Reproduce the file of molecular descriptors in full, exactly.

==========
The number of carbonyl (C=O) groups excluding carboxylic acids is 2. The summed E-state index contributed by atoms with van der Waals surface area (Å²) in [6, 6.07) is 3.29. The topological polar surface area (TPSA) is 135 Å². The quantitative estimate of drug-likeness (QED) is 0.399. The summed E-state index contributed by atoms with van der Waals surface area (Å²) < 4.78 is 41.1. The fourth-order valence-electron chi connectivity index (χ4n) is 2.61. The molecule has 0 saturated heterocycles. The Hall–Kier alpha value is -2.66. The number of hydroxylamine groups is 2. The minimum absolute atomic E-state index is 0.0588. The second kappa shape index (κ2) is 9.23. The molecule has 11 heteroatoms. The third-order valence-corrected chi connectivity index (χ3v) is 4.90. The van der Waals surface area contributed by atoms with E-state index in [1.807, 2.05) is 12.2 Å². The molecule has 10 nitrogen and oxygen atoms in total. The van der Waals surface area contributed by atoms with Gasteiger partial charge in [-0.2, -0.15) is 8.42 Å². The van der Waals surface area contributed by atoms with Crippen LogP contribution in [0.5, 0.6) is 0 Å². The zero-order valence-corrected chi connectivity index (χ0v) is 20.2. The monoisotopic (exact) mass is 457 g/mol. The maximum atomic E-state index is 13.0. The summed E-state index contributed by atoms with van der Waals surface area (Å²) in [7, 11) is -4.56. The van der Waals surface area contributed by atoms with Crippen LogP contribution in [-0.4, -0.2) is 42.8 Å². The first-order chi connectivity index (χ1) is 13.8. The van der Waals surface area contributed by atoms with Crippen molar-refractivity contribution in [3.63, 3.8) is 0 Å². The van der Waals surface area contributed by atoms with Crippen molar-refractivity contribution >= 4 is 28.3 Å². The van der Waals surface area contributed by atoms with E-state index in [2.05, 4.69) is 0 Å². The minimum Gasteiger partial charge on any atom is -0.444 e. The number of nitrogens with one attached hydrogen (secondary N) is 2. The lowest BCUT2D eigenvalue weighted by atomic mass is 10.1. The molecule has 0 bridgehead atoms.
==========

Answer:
The number of carbonyl (C=O) groups excluding carboxylic acids is 2. The summed E-state index contributed by atoms with van der Waals surface area (Å²) in [6, 6.07) is 3.29. The topological polar surface area (TPSA) is 135 Å². The quantitative estimate of drug-likeness (QED) is 0.399. The summed E-state index contributed by atoms with van der Waals surface area (Å²) < 4.78 is 41.1. The fourth-order valence-electron chi connectivity index (χ4n) is 2.61. The molecule has 0 saturated heterocycles. The Hall–Kier alpha value is -2.66. The number of hydroxylamine groups is 2. The minimum absolute atomic E-state index is 0.0588. The second kappa shape index (κ2) is 9.23. The molecule has 11 heteroatoms. The third-order valence-corrected chi connectivity index (χ3v) is 4.90. The van der Waals surface area contributed by atoms with E-state index in [1.807, 2.05) is 12.2 Å². The molecule has 10 nitrogen and oxygen atoms in total. The van der Waals surface area contributed by atoms with Gasteiger partial charge in [-0.2, -0.15) is 8.42 Å². The van der Waals surface area contributed by atoms with Crippen LogP contribution in [0.5, 0.6) is 0 Å². The zero-order valence-corrected chi connectivity index (χ0v) is 20.2. The monoisotopic (exact) mass is 457 g/mol. The maximum atomic E-state index is 13.0. The summed E-state index contributed by atoms with van der Waals surface area (Å²) in [7, 11) is -4.56. The van der Waals surface area contributed by atoms with Crippen LogP contribution in [-0.4, -0.2) is 42.8 Å². The first-order chi connectivity index (χ1) is 13.8. The van der Waals surface area contributed by atoms with Crippen molar-refractivity contribution in [3.63, 3.8) is 0 Å². The van der Waals surface area contributed by atoms with Crippen molar-refractivity contribution >= 4 is 28.3 Å². The van der Waals surface area contributed by atoms with E-state index in [2.05, 4.69) is 0 Å². The minimum Gasteiger partial charge on any atom is -0.444 e. The number of nitrogens with one attached hydrogen (secondary N) is 2. The lowest BCUT2D eigenvalue weighted by atomic mass is 10.1. The molecule has 0 bridgehead atoms.